Kaho had an amazing time at IE 2013

Thank you so much for inviting me to speak at IE Conference 2013. I had such an amazing time, and feel very pleased with my trip in general. The people I met were so lovely and the topics discussed during the conference were quite interesting to me. As an artist I don’t get exposed to the academic research side too often, so it was refreshing and stimulating for me.

Melbourne is beautiful too.

- Kaho Abe, International Keynote at IE 2013

IE 2013 a Successful Conference.

The conference was a success on all accounts: good attendance,talks, demos, keynotes, abundant and very good food. Running the IE conference is a significant contribution to the Australian games community. - Yusuf Pisan, IE2013 Honorary Chair, University of Technology, Sydney

Program is available

The Interactive Entertainment 2012 program is now available. The conference will deal with issues of life including of activity, social change, children and pedagogy, along with a panel on e-sports. Material matters are of concern in issues such as performativity, art, design languages, spatial practices, and new questions in sound for games. We also received papers around the theme of Death, including papers on the experience of character death, and the status of violent images.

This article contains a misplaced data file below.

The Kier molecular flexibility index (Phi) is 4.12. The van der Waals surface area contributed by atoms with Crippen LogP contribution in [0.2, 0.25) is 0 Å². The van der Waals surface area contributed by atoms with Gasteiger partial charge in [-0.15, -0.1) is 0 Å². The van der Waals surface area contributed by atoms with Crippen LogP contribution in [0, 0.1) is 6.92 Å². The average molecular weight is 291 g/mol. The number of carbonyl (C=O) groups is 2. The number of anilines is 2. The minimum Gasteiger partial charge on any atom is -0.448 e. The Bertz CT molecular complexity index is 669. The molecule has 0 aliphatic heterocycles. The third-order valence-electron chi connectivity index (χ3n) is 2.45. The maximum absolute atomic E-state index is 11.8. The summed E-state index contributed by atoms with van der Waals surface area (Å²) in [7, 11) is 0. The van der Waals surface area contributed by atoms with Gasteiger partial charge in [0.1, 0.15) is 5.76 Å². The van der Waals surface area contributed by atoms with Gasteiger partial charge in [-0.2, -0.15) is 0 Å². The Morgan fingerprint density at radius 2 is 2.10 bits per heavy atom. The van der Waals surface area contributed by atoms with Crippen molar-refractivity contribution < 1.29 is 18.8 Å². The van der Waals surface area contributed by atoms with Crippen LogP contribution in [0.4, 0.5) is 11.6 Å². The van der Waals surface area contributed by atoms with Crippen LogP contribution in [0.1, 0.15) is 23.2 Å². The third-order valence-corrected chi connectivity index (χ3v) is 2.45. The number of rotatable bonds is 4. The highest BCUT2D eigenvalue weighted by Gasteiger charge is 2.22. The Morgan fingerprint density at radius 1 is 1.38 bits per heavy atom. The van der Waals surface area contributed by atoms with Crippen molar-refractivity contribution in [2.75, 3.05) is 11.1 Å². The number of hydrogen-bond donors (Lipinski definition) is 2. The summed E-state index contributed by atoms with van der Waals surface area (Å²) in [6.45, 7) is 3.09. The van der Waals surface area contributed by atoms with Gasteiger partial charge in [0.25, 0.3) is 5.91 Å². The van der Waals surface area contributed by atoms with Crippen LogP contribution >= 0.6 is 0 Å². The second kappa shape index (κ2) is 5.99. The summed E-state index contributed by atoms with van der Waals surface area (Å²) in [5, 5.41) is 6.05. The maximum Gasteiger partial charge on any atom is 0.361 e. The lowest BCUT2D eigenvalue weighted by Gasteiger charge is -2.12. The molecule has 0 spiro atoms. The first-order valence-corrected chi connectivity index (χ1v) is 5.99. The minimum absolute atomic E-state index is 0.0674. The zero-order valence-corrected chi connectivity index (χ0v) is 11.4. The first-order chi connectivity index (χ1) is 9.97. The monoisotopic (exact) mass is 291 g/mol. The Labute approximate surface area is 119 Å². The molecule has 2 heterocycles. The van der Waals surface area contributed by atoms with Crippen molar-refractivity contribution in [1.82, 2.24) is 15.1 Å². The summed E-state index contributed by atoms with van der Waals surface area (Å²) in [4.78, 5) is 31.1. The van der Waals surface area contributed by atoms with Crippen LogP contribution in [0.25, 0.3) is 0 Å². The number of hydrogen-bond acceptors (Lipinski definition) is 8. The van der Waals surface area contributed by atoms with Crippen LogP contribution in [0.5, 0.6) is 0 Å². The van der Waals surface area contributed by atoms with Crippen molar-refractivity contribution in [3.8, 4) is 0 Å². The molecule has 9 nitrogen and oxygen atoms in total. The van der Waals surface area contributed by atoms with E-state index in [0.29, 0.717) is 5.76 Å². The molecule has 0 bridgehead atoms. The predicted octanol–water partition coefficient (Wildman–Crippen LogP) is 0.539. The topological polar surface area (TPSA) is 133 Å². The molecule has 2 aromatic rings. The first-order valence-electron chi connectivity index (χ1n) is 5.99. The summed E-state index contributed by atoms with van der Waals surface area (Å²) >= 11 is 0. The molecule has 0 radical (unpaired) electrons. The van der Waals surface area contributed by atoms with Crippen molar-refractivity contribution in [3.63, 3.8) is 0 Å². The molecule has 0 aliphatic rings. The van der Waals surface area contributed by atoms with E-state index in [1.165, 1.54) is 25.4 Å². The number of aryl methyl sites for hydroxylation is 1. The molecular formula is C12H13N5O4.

With tremendous support from the authors, program chairs, special sessions chairs, and technical program committee, we have been able to put together an outstanding program. There were many high quality submissions from Australia, Brazil, USA, New Zealand and we are pleased to accept 25 full papers and 8 short papers. All accepted papers have undergone a rigorous double-blind peer review process.

The invited speakers for IE 2013 were Kaho Abe and Melanie Swalwell. Kaho Abe is an award-winning game designer and media artist based in NYC who is interested in improving social and personal experiences through the use of technology, fashion and games. Melanie Swalwell is scholar of digital media arts, cultures, and histories, who is concerned with the history and preservation of digital games from 1980s Australia and New Zealand.

The conference also features 9 demo papers and a launch of the Popular Memory Archive.